First published in 1939 in the book titled Alcoholics Anonymous, the Twelve Steps were developed by the founders of AA as a method of recovery from alcoholism. It has since been adapted to address a myriad of compulsive and obsessive behaviors ― either addiction to substances like narcotics, or a process, such as gambling.
More than 50 different programs have evolved during the past 70 years, with millions of people across the globe having directly benefited from 12-step recovery.
Because much of 12-step recovery exists within the confines of anonymous group meetings, it's difficult to evaluate in a controlled, peer-review process. Therefore, some in the medical and scientific communities are hesitant to testify to ifs effectiveness over other, more clinical approaches. However, ask most people who have spent significant time in the "rooms of recovery" and they will tell you they didn't stand a chance to succeed prior to engaging in twelve-step help.
Judaism has been teaching 12 steps for 3,000 years.
Interestingly, the Twelve Steps is built on a paradigm of self growth that Judaism has been teaching for 3000 years.
The first thing that sticks out upon delving into the Twelve Steps is that the addictive behavior is mentioned only once ― in Step One: "We admitted we were powerless over fill in the blank ― that our lives had become unmanageable." No where else do the steps directly speak about the compulsive habit, for the founders of AA understood addiction to be a three-fold disease:
- Physical: intense cravings.
- Emotional: using the behavior as a medication and distraction for dealing with challenging issues in life.
- Spiritual/intellectual: Not accessing God to help arrest the behavior; stubbornly thinking I can do it on my own.
Therefore, the solution needs to include these three aspects of recovery:
- Physical: a complete cessation from the action.
- Emotional: developing healthy coping skills to address difficult situations.
- Spiritual/intellectual: Humbly understanding that I am powerless over this behavior and asking God to do for me what I can not do for myself.
The sages have taught that this prototype is the foundation for both individual and global existence.
"Shimon the Righteous says: the world stands on three things - on Torah (spiritual/intellectual), on service (physical) and on kind deeds (emotional)." Ethics of our Fathers, 1:2. The process of teshuva (self-growth and repentance) is rooted in these three pillars of our being.
- Intellect can be directed either toward arrogance, or humility (and connection with the Creator).
- Emotions can serve jealousy and selfishness, or loving-kindness and caring for others.
- Physical instincts can be let loose toward lust and self indulgence, or restrained and channeled for a higher purpose.
"Rabbi Elazar HaKapper says: jealousy, lust and arrogance remove a person from the world," Ethics of our Fathers, 4:28.
Judaism teaches us that a person has three ongoing relationships at which he must excel: 1. with himself; 2. with others; 3. with God.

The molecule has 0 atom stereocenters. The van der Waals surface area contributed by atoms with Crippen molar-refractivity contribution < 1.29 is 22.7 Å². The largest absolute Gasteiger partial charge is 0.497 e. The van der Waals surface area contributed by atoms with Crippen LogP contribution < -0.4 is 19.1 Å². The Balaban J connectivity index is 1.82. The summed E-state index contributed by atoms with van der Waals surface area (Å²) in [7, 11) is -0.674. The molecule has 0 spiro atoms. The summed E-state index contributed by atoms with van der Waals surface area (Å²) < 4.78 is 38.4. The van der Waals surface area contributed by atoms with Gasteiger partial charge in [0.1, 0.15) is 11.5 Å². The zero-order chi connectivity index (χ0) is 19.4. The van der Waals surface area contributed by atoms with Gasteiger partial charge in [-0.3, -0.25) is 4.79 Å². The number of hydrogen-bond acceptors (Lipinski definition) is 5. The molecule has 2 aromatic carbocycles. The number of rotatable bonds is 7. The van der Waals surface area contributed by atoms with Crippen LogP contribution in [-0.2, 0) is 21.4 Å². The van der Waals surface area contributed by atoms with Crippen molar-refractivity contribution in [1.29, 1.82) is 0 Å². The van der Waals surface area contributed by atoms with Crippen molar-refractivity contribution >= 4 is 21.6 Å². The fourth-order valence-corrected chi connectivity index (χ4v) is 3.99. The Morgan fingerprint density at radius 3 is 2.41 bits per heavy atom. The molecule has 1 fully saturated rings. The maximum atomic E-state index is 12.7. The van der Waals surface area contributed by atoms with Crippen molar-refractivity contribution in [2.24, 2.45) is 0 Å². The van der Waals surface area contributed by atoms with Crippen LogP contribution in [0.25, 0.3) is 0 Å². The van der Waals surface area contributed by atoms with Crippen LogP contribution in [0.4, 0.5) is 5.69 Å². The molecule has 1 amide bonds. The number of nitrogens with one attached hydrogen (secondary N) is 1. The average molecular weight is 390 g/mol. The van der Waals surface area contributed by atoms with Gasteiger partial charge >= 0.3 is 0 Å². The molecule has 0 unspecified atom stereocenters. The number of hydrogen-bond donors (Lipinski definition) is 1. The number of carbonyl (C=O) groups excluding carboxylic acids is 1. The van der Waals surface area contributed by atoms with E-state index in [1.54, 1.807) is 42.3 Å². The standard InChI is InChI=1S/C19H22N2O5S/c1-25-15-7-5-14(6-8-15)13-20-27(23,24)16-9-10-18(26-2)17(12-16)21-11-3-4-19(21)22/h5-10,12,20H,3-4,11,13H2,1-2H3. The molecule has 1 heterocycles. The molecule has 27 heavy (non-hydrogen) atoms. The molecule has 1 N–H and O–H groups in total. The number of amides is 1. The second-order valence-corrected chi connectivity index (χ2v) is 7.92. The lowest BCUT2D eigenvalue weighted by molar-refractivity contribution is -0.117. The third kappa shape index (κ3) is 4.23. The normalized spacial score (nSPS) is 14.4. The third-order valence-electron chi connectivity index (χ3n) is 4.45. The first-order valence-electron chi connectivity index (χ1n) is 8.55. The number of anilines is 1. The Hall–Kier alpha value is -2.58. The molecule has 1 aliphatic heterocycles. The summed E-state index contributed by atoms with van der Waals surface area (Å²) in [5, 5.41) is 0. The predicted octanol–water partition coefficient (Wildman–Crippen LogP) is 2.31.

A relationship with self means an honest assessment of my character strengths and defects, awareness of my purpose for living, and taking responsibility for my actions.
A relationship with others translates into fulfilling my unique role in this world, how I can benefit others, and being aware of the impact I have on those with whom I have contact.
A relationship with God connects me to the Infinite Power in this world, tapping into ultimate pleasure and allowing me to humbly see my place in the grand scheme of creation.
STEPS ONE TO THREE
Looking through this prism, we can see how the Twelve Steps address these three relationships in the recovery process.
Step one: "We admitted we were powerless over fill in the blank ― that our lives had become unmanageable."
Step two: Came to believe that a Power greater than ourselves could restore us to sanity.
Step three: Made a decision to turn our will and our lives over to the care of God as we understood Him.
The steps begin with an intense self awareness and admission as to the root of the problem ― an inability to change the behavior through willpower alone, and acknowledging the consequences of my conduct (step one: man's relations to self).
Steps two and three transition to man's relationship with God, first recognizing that the Creator of the Universe can in fact change my behavior (step two) if I take the requisite actions (step three). Simply put: "I can't. He can. I think I'll let Him."
Some erroneously argue that admitting powerlessness runs contrary to Judaism's characterization of free will ― "If I truly set my mind to something, I will be able to conquer any challenge."
The Talmud, however, tells us just the opposite. We are taught that a person's yezter hara (evil inclination) grows stronger and renews itself every day. And without God's help, we are powerless to overcome it. (Kidushin 30b)
A fundamental Jewish tenet is that everything is in the hands of the Almighty except for fear of Heaven (Berachot 33b). The sole autonomy we possess in this world is perception (yireh)- - to see ourselves in relation to the Creator of the Universe, with the subsequent awe that results from that observation. We have the freedom of choice, but it's entirely up to the Almighty to allow that choice to successfully develop into action.